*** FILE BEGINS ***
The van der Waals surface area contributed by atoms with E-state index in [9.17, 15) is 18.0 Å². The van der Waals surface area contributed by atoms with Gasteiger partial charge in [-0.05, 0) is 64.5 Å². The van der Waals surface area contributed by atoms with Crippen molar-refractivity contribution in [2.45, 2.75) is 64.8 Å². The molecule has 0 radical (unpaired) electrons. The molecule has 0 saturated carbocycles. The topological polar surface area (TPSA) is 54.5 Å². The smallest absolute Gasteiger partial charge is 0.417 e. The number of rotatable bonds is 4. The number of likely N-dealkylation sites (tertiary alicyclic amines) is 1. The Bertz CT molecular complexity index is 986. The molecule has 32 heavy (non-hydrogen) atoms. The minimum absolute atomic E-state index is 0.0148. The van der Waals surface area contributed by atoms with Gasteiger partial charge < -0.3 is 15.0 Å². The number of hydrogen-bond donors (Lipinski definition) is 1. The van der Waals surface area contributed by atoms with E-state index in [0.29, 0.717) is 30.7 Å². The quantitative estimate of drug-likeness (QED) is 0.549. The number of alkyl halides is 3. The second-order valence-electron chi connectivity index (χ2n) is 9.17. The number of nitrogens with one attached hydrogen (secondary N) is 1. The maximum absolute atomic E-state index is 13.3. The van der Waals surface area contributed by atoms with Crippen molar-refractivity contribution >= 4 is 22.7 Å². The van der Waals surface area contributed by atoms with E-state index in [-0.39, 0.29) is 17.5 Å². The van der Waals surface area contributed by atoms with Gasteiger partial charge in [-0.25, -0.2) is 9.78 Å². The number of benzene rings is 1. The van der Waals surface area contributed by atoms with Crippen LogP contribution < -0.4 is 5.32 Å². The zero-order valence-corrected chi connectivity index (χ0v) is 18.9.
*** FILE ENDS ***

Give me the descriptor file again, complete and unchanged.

The van der Waals surface area contributed by atoms with E-state index in [9.17, 15) is 18.0 Å². The van der Waals surface area contributed by atoms with Gasteiger partial charge in [-0.05, 0) is 64.5 Å². The van der Waals surface area contributed by atoms with Crippen molar-refractivity contribution in [2.45, 2.75) is 64.8 Å². The molecule has 0 radical (unpaired) electrons. The molecule has 0 saturated carbocycles. The topological polar surface area (TPSA) is 54.5 Å². The smallest absolute Gasteiger partial charge is 0.417 e. The number of rotatable bonds is 4. The number of likely N-dealkylation sites (tertiary alicyclic amines) is 1. The Bertz CT molecular complexity index is 986. The molecule has 32 heavy (non-hydrogen) atoms. The minimum absolute atomic E-state index is 0.0148. The van der Waals surface area contributed by atoms with Gasteiger partial charge < -0.3 is 15.0 Å². The number of hydrogen-bond donors (Lipinski definition) is 1. The van der Waals surface area contributed by atoms with E-state index in [0.29, 0.717) is 30.7 Å². The quantitative estimate of drug-likeness (QED) is 0.549. The number of alkyl halides is 3. The second-order valence-electron chi connectivity index (χ2n) is 9.17. The number of nitrogens with one attached hydrogen (secondary N) is 1. The maximum absolute atomic E-state index is 13.3. The van der Waals surface area contributed by atoms with Crippen molar-refractivity contribution >= 4 is 22.7 Å². The van der Waals surface area contributed by atoms with E-state index in [-0.39, 0.29) is 17.5 Å². The van der Waals surface area contributed by atoms with Gasteiger partial charge in [-0.25, -0.2) is 9.78 Å². The number of benzene rings is 1. The van der Waals surface area contributed by atoms with Crippen LogP contribution < -0.4 is 5.32 Å². The zero-order valence-corrected chi connectivity index (χ0v) is 18.9.